Ring of Fire: Ontario has 'gun to our head' First Nation chief says
Neskantaga Chief Peter Moonias says Ontario has a 'hidden agenda' to support Noront Resources
The Ontario government has put 'a gun to the head' of First Nations leaders trying to negotiate a fair deal in the Ring of Fire mining area in the James Bay lowlands, Neskantaga Chief Peter Moonias says.
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His comments came within hours of Noront Resources announcement on Monday that it had struck a deal to buy Cliffs Natural Resources assets in the area.
Chiefs were informed of the deal at the same time as being told that the province has set an April 1 deadline for a decision on the next step in Noront's environmental assessment for a proposed nickel mine in the Ring of Fire, Moonias said.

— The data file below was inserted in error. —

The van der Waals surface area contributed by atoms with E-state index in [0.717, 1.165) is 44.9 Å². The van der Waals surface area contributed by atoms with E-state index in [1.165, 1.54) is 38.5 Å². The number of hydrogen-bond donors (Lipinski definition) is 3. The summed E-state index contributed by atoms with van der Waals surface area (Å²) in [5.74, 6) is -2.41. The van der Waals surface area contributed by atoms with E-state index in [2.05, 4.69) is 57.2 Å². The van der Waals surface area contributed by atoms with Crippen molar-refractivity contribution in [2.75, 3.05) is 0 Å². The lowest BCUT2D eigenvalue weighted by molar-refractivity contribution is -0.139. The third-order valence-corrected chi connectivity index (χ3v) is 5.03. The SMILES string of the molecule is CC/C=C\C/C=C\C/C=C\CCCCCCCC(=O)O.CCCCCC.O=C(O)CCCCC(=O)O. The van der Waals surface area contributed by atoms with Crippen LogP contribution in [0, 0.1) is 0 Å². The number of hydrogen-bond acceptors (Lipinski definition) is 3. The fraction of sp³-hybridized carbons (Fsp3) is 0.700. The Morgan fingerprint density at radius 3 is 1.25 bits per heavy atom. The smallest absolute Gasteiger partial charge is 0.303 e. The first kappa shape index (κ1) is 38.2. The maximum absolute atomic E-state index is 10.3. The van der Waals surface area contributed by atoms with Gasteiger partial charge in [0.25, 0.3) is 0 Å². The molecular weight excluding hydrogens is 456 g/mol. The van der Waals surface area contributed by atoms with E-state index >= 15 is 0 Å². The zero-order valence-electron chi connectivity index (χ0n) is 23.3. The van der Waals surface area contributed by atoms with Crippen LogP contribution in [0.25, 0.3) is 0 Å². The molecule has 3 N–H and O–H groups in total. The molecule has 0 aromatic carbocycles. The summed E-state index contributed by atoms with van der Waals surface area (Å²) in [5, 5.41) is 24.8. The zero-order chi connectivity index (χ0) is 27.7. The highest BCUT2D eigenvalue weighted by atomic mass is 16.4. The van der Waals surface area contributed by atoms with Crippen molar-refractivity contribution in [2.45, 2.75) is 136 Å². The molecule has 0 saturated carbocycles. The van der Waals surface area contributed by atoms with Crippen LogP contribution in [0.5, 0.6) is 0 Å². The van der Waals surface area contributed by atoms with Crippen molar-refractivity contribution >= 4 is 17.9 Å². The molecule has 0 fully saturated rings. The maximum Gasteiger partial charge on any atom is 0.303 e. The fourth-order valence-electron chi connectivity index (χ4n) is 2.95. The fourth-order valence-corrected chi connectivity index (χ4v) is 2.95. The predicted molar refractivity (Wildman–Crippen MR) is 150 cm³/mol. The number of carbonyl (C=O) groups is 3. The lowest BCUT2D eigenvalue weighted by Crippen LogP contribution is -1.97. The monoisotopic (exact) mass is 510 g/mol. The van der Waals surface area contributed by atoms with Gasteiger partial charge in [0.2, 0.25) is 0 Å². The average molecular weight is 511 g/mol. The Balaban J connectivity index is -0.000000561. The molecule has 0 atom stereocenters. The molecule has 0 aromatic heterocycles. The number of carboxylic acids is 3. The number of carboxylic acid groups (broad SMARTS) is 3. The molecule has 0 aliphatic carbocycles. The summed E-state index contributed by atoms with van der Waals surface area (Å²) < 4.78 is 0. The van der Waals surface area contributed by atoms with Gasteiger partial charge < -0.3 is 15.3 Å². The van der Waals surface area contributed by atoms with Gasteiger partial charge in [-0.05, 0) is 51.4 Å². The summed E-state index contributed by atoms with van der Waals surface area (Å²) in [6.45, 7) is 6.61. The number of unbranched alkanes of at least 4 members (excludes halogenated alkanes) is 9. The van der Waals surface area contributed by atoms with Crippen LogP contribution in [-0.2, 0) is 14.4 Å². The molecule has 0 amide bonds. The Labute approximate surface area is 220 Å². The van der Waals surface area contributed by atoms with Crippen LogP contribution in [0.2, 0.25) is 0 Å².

"There's a hidden agenda," he said. "We are being targeted with a gun to our head. We have no more opportunity to study the process."
The deadline doesn't allow enough time for community members in the nine First Nations closest to the Ring of Fire mineral deposits to be informed, Moonias said.
The Matawa First Nations are engaged in a negotiation process about the mining project under a framework agreement with Ontario. Moonias said the sudden announcement of the tight timeline left him disillusioned about the talks.
"What will it take to fix it? It will take chiefs to stand up and say that's it," Moonias said. "Because the government is going to continuously do that to us, to not allow us to do our own process in our community."
Noront originally submitted its terms of reference for the environmental assessment for its proposed Eagle's Nest mine in 2012. The Ontario government website says it continues to be under review.
When Noront's deal with Cliffs closes, the company said it will own approximately 65 per cent of all Ring of Fire claims.